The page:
Harvard Women in Technology + Allies, a campus-wide group promoting diversity and inclusivity, sponsored a lunchtime Zoom discussion on Wednesday that drew more than 200 participants. It was aimed not only at providing resources and ideas for action, but also at creating space for conversation and questions about racism that can often go undiscussed in the workplace. After a brief introduction of the concept, they dispersed into small breakout groups to talk about concrete actions and resources for “fighting anti-Blackness” (“What have been your barriers in committing to this?” asked one discussion slide). Co-organizer Anisha Asundi, a research fellow in the Women in Public Policy Program at the Harvard Kennedy School, encouraged participants, especially those who were white or non-black people of color, to open themselves up to difficult or uncomfortable conversations. “I know it’s hard,” she said.
“It's important to us to keep this issue on the radar,” said co-organizer Donna Tremonte in an interview afterward, “and keep it on people's minds and thoughts, so that they don't go back to that kind of lazy norm of, ‘We're all good here.’ I've heard people sometimes say, ‘Well, you know, in our team we just focus on the work. We're blind to the differences between people and just focus on the work.’ But that's a very privileged statement to be able to make.” Tremonte, an information technology staff member at the Kennedy School, said HarvardWIT+ launched a diversity and inclusion task force in 2017, which focuses in part on racial diversity. “Our members had been asking for that,” she said. “People really want this kind of information.”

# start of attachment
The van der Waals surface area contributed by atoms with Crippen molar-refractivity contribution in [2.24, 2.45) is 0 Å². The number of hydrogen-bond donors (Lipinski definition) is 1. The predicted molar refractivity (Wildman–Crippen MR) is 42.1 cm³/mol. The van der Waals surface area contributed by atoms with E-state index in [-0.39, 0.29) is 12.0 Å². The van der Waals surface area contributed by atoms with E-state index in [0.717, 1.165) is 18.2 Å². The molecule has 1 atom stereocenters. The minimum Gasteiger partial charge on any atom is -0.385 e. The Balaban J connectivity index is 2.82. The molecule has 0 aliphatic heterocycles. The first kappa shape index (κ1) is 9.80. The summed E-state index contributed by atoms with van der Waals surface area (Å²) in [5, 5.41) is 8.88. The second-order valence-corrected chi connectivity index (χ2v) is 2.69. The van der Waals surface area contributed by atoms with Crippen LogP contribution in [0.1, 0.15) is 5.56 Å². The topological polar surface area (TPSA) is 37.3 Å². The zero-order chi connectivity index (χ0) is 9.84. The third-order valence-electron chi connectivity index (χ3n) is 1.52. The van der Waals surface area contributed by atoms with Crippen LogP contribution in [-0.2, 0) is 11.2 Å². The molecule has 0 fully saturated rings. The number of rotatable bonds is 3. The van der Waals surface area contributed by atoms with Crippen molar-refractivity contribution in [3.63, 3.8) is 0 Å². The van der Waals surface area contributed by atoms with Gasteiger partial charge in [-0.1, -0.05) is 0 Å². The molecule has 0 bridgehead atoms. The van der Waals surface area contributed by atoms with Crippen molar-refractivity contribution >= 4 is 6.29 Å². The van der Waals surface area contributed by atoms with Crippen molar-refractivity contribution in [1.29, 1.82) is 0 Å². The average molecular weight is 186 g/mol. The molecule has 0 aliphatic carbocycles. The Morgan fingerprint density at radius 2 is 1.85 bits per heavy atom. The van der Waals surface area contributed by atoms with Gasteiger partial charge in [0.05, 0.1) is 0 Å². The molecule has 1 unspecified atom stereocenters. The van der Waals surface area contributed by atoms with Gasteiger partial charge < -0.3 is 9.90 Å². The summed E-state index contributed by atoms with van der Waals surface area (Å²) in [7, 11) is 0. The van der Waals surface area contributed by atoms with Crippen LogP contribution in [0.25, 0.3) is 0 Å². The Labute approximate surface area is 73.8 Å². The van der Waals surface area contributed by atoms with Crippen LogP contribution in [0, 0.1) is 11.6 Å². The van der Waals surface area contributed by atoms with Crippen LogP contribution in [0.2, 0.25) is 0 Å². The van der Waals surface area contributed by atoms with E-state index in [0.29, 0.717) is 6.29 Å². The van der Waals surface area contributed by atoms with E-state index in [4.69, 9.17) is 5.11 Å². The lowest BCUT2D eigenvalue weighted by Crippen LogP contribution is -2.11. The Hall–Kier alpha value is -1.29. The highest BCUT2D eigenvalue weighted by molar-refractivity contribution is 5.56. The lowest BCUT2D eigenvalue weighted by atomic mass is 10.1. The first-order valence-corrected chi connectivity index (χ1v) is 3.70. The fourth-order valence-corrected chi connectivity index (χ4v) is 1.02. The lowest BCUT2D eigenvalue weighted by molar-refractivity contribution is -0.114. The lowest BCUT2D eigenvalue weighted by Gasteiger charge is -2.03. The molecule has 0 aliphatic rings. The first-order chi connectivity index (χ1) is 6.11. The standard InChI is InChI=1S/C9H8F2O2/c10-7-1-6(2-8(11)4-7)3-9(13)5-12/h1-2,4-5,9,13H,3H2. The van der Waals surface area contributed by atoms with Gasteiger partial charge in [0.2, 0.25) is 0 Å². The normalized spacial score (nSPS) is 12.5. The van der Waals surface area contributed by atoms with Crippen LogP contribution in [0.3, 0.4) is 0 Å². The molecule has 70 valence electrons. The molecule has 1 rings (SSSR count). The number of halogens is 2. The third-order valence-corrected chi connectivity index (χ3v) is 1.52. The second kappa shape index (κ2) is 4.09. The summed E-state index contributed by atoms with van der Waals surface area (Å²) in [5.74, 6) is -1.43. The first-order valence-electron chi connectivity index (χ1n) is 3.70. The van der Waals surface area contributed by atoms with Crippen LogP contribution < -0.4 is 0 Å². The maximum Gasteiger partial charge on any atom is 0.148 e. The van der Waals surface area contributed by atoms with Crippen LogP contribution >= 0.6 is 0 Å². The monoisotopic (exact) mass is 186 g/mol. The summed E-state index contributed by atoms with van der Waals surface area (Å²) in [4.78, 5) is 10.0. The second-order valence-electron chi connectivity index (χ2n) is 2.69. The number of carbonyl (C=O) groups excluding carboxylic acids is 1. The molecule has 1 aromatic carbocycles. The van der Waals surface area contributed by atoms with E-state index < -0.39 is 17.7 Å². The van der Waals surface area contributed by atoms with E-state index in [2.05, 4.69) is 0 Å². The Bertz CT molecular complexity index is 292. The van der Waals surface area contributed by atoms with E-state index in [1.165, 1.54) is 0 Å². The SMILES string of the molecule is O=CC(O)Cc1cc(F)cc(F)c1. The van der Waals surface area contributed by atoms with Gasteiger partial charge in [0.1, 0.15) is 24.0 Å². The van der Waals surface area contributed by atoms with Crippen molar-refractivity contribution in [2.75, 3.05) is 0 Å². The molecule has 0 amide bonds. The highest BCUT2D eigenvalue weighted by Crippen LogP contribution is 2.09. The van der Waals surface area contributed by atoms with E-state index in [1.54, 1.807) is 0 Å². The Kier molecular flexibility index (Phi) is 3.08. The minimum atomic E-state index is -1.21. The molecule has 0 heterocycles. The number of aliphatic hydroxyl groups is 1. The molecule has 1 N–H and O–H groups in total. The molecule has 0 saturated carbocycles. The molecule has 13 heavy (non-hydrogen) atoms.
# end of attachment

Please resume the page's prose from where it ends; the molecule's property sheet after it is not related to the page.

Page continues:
Speaking after the Zoom event, Asundi said, “It’s important to educate yourself on the history of anti-blackness in STEM, and to think about what actions you can do within your workplace, whether it's in hiring or whether it's addressing microaggressions, or whether it's standing in solidarity in other ways. And then, to ask, ‘How are we creating healing spaces for black folks?’ So, how are we recognizing that this issue is greater than just Harvard and greater than just our workplace? This is a lived daily reality for black folks in our community.”